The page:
|Version 1 (modified by dterei, 5 years ago) (diff)|
LLVM Back-end Design
The initial design tries to fit into GHC's current pipeline stages as seamlessly as possible. This allows for quicker development and focus on the core task of LLVM code generation.
The LLVM pipeline works as follows:
- New path for LLVM generation, separate from C and NCG. (path forks at compiler/main/CodeOutput.lhs, same place where C and NCG fork).
- LLVM code generation will output LLVM assembly code.
- The LLVM assembly code is translated to an object file as follows
- First, there is an 'LlvmAs' phase which generates LLVM bitcode from LLVM assembly code (using the llvm-as tool).
- The LLVM optimizer is run which is a series of bitcode to bitcode optimization passes (using the llc tool).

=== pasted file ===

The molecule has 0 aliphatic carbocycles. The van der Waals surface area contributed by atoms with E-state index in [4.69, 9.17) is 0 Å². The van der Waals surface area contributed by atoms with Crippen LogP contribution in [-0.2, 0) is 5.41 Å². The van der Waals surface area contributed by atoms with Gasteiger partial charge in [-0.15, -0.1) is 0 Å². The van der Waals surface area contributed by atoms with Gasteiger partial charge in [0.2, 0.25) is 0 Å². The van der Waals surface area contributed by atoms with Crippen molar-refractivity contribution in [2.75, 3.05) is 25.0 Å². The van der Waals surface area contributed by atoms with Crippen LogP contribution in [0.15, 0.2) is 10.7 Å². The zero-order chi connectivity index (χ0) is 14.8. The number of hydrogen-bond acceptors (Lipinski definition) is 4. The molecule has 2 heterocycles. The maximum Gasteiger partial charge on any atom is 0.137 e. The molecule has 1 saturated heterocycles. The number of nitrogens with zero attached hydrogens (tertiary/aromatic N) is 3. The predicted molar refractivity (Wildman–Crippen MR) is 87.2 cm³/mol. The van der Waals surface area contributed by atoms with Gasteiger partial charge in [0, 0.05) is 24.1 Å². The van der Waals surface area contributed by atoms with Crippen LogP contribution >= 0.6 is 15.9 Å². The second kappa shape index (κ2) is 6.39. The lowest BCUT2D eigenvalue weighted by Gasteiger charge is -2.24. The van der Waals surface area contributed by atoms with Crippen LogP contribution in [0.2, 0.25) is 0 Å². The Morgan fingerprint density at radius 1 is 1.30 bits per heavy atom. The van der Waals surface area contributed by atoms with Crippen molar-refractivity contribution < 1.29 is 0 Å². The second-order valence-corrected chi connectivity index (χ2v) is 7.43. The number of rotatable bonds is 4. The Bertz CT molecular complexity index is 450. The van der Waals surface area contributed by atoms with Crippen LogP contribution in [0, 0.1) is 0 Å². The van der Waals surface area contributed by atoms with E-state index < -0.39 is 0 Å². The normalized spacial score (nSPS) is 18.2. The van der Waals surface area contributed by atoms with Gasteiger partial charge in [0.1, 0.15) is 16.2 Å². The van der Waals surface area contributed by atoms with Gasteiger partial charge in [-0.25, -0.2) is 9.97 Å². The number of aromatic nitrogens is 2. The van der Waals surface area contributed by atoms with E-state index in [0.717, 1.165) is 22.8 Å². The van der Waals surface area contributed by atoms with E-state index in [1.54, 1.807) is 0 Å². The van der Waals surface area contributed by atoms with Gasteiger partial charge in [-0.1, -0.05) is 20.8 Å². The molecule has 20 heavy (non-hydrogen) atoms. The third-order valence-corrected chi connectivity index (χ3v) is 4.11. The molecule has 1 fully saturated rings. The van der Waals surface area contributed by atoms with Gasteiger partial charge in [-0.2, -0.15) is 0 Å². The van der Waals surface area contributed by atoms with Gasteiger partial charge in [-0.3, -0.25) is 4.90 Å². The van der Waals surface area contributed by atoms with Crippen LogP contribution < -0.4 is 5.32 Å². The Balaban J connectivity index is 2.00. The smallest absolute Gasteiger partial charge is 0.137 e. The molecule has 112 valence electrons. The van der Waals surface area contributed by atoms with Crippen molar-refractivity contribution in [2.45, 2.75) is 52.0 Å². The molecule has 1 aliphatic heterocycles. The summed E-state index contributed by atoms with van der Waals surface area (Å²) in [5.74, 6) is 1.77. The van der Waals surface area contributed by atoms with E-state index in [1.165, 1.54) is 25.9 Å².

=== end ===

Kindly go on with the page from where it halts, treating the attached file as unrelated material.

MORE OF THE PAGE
- Finally an object file is created from the LLVM bitcode (using the llc tool)
- This brings the LLVM path back to the other back-ends.
- The final state is the Link stage, which uses the system linker as with the other back-ends.
Here is a diagram of the pipeline:
Cmm -> (codeOutput) --->(ncg) Assembler -->(mangler, splitter) --> ('As' phase) -----> Object Code --> (link) --> executable \---> LLVM Assembler --> LLVM Optimizer --> ('llc' phase) -----/
This approach was the easiest and thus quickest way to initially implement the LLVM back-end. Now that it is working, there is some room for additional optimisations. A potential optimisation would be to add a new linker phase for LLVM. Instead of each module just being compiled to native object code ASAP, it would be better to keep them in the LLVM bitcode format and link all the modules together using the LLVM linker. This enable all of LLVM's link time optimisations. All the user program LLVM bitcode will then be compiled to a native object file and linked with the runtime using the native system linker.